Canadians “Spock” their $ 5 bills

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Actor Leonard Nimoy -- Spock -- died last week, but he lives on, as Canadians leave their tribute to the "Star Trek" legend on the face of Canadian currency.

Actor Leonard Nimoy — Spock — died last week, but he lives on, as Canadians leave their tribute to the “Star Trek” legend on the face of Canadian currency.

Live long, prosper … and Spock your bills.

Actor Leonard Nimoy — Spock — died last week, but he lives on, as Canadians leave their tribute to the “Star Trek” legend on the face of Canadian currency.

In other words, Canadians are sketching a Spock-style bowl haircut with pointed 1960s sideburns over the mostly hairless pate of Sir Wilfrid Laurier, who was prime minister of Canada from 1896 to 1911.

Laurier’s face adorns the $5 bill, the lowest denomination of Canadian paper currency. With a bit of scribbling, he does sort of resemble Nimoy, the oxymoronic author of two autobiographies: “I Am Not Spock” and “I Am Spock.”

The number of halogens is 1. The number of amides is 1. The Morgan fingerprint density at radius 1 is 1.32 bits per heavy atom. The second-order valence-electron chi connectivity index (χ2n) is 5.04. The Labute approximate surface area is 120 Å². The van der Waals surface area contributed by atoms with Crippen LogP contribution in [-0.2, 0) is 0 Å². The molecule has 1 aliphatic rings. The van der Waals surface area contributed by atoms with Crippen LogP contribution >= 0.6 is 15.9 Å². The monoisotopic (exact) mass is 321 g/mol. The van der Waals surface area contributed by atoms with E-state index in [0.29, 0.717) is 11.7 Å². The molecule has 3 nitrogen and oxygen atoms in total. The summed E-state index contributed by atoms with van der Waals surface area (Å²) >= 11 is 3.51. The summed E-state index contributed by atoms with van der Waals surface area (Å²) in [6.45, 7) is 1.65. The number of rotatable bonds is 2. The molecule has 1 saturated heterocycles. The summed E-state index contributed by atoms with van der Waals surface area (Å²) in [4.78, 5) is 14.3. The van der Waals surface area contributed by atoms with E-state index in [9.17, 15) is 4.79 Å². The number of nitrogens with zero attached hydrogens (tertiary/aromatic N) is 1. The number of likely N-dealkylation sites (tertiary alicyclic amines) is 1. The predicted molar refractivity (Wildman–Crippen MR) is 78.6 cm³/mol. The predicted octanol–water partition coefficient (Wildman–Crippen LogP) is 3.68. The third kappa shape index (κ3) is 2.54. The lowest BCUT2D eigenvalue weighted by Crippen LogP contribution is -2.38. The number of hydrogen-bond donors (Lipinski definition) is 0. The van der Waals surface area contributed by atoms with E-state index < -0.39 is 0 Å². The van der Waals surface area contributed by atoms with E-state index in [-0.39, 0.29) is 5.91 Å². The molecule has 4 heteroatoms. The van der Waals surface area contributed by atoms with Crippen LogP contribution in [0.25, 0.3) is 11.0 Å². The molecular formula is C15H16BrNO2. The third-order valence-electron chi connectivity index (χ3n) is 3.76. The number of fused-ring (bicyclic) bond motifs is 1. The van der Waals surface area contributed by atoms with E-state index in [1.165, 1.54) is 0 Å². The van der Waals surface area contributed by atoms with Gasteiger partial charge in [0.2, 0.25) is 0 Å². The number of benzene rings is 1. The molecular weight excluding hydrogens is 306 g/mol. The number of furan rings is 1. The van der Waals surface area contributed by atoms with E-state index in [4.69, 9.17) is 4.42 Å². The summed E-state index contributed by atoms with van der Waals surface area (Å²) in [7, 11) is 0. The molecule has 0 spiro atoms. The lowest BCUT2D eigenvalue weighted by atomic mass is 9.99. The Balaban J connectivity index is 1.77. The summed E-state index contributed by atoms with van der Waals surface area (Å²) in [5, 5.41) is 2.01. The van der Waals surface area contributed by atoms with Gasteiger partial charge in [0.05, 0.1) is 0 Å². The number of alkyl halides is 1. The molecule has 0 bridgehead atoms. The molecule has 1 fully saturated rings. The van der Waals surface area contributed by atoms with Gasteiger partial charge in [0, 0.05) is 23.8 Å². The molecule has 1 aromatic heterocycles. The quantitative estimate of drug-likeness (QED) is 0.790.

The artist community Canadian Design Resource, for example, called on its Twitter followers to “Spock your $5 bills for Leonard Nimoy.”

“That is highly illogical … I mean ‘illegal,'” Tweeted Tom Megginson, in a nod towards Nimoy’s song “Highly Illogical,” where the Vulcan-human hybrid complains about the emotionally charged mating rituals of homo sapiens.

Another Twitter follower complained, “Damn new polymer notes. Too hard to write on.”

Just for the record, Nimoy was from Boston and Los Angeles, not Canada, and Spock was from Planet Vulcan.